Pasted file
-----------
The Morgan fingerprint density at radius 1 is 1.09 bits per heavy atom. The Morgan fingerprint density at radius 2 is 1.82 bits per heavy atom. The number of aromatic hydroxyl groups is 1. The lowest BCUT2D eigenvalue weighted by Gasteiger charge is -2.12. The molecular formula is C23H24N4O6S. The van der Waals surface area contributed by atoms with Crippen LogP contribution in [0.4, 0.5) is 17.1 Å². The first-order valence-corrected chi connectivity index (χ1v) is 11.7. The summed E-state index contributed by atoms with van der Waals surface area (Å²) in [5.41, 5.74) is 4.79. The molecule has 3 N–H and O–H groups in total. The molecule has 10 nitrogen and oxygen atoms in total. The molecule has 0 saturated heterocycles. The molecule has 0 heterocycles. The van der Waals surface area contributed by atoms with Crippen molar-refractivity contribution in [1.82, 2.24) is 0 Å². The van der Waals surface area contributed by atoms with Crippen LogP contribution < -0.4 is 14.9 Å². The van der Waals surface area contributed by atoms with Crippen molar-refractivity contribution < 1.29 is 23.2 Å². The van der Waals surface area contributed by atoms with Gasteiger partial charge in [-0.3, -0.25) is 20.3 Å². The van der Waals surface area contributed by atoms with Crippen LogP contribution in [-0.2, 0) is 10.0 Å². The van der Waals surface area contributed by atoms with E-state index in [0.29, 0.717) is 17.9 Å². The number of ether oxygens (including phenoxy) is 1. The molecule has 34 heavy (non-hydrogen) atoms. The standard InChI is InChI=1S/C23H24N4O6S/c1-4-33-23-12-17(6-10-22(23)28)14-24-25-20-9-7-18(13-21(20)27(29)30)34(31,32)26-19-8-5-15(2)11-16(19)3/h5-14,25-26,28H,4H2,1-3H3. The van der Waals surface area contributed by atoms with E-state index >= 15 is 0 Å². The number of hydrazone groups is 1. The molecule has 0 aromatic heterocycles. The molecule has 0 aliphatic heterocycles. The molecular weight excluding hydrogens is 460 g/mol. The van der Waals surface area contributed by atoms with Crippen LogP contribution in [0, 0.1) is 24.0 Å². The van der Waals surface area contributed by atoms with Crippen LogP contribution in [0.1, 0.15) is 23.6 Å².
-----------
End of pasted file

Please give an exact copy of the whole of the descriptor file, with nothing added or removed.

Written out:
The Morgan fingerprint density at radius 1 is 1.09 bits per heavy atom. The Morgan fingerprint density at radius 2 is 1.82 bits per heavy atom. The number of aromatic hydroxyl groups is 1. The lowest BCUT2D eigenvalue weighted by Gasteiger charge is -2.12. The molecular formula is C23H24N4O6S. The van der Waals surface area contributed by atoms with Crippen LogP contribution in [0.4, 0.5) is 17.1 Å². The first-order valence-corrected chi connectivity index (χ1v) is 11.7. The summed E-state index contributed by atoms with van der Waals surface area (Å²) in [5.41, 5.74) is 4.79. The molecule has 3 N–H and O–H groups in total. The molecule has 10 nitrogen and oxygen atoms in total. The molecule has 0 saturated heterocycles. The molecule has 0 heterocycles. The van der Waals surface area contributed by atoms with Crippen molar-refractivity contribution in [1.82, 2.24) is 0 Å². The van der Waals surface area contributed by atoms with Crippen LogP contribution < -0.4 is 14.9 Å². The van der Waals surface area contributed by atoms with Crippen molar-refractivity contribution < 1.29 is 23.2 Å². The van der Waals surface area contributed by atoms with Gasteiger partial charge in [-0.3, -0.25) is 20.3 Å². The van der Waals surface area contributed by atoms with Crippen LogP contribution in [-0.2, 0) is 10.0 Å². The van der Waals surface area contributed by atoms with E-state index in [0.29, 0.717) is 17.9 Å². The number of ether oxygens (including phenoxy) is 1. The molecule has 34 heavy (non-hydrogen) atoms. The standard InChI is InChI=1S/C23H24N4O6S/c1-4-33-23-12-17(6-10-22(23)28)14-24-25-20-9-7-18(13-21(20)27(29)30)34(31,32)26-19-8-5-15(2)11-16(19)3/h5-14,25-26,28H,4H2,1-3H3. The van der Waals surface area contributed by atoms with E-state index >= 15 is 0 Å². The number of hydrazone groups is 1. The molecule has 0 aromatic heterocycles. The molecule has 0 aliphatic heterocycles. The molecular weight excluding hydrogens is 460 g/mol. The van der Waals surface area contributed by atoms with Crippen LogP contribution in [0, 0.1) is 24.0 Å². The van der Waals surface area contributed by atoms with Crippen LogP contribution in [0.1, 0.15) is 23.6 Å².